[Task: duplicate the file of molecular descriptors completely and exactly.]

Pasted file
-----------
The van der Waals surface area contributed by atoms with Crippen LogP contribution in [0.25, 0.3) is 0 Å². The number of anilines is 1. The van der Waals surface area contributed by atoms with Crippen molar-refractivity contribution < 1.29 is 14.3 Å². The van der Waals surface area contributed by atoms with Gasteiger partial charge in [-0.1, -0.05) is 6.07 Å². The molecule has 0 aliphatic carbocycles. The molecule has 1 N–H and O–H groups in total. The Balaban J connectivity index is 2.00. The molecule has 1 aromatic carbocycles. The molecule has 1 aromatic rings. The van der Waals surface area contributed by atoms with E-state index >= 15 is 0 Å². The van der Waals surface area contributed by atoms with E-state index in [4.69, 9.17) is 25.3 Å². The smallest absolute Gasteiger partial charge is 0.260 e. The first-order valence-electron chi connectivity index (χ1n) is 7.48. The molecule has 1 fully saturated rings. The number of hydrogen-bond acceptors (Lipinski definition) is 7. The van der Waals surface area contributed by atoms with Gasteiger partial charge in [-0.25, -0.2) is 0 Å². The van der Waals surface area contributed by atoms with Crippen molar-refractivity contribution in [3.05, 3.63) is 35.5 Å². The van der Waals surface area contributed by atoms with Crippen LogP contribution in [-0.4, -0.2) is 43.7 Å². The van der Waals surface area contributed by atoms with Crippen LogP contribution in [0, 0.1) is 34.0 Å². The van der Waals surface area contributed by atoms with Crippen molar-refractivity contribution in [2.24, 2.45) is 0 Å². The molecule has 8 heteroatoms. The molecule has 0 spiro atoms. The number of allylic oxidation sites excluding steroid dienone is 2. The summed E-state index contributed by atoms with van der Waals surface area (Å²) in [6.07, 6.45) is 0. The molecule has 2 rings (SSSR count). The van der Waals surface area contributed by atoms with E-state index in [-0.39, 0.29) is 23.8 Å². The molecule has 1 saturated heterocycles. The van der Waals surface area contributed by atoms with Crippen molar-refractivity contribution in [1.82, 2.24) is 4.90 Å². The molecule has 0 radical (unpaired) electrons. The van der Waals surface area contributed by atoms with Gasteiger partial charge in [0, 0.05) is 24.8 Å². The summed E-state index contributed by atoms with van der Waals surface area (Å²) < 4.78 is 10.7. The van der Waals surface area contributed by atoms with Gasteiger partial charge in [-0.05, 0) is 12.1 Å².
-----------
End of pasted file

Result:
The van der Waals surface area contributed by atoms with Crippen LogP contribution in [0.25, 0.3) is 0 Å². The number of anilines is 1. The van der Waals surface area contributed by atoms with Crippen molar-refractivity contribution < 1.29 is 14.3 Å². The van der Waals surface area contributed by atoms with Gasteiger partial charge in [-0.1, -0.05) is 6.07 Å². The molecule has 0 aliphatic carbocycles. The molecule has 1 N–H and O–H groups in total. The Balaban J connectivity index is 2.00. The molecule has 1 aromatic carbocycles. The molecule has 1 aromatic rings. The van der Waals surface area contributed by atoms with E-state index >= 15 is 0 Å². The van der Waals surface area contributed by atoms with E-state index in [4.69, 9.17) is 25.3 Å². The smallest absolute Gasteiger partial charge is 0.260 e. The first-order valence-electron chi connectivity index (χ1n) is 7.48. The molecule has 1 fully saturated rings. The number of hydrogen-bond acceptors (Lipinski definition) is 7. The van der Waals surface area contributed by atoms with Gasteiger partial charge in [-0.25, -0.2) is 0 Å². The van der Waals surface area contributed by atoms with Crippen molar-refractivity contribution in [3.05, 3.63) is 35.5 Å². The van der Waals surface area contributed by atoms with Crippen LogP contribution in [-0.4, -0.2) is 43.7 Å². The van der Waals surface area contributed by atoms with Crippen LogP contribution in [0, 0.1) is 34.0 Å². The van der Waals surface area contributed by atoms with Crippen molar-refractivity contribution in [2.24, 2.45) is 0 Å². The molecule has 8 heteroatoms. The molecule has 0 spiro atoms. The number of allylic oxidation sites excluding steroid dienone is 2. The summed E-state index contributed by atoms with van der Waals surface area (Å²) in [6.07, 6.45) is 0. The molecule has 2 rings (SSSR count). The van der Waals surface area contributed by atoms with E-state index in [-0.39, 0.29) is 23.8 Å². The molecule has 1 saturated heterocycles. The van der Waals surface area contributed by atoms with Crippen molar-refractivity contribution in [1.82, 2.24) is 4.90 Å². The molecule has 0 radical (unpaired) electrons. The van der Waals surface area contributed by atoms with Gasteiger partial charge in [0, 0.05) is 24.8 Å². The summed E-state index contributed by atoms with van der Waals surface area (Å²) < 4.78 is 10.7. The van der Waals surface area contributed by atoms with Gasteiger partial charge in [-0.05, 0) is 12.1 Å².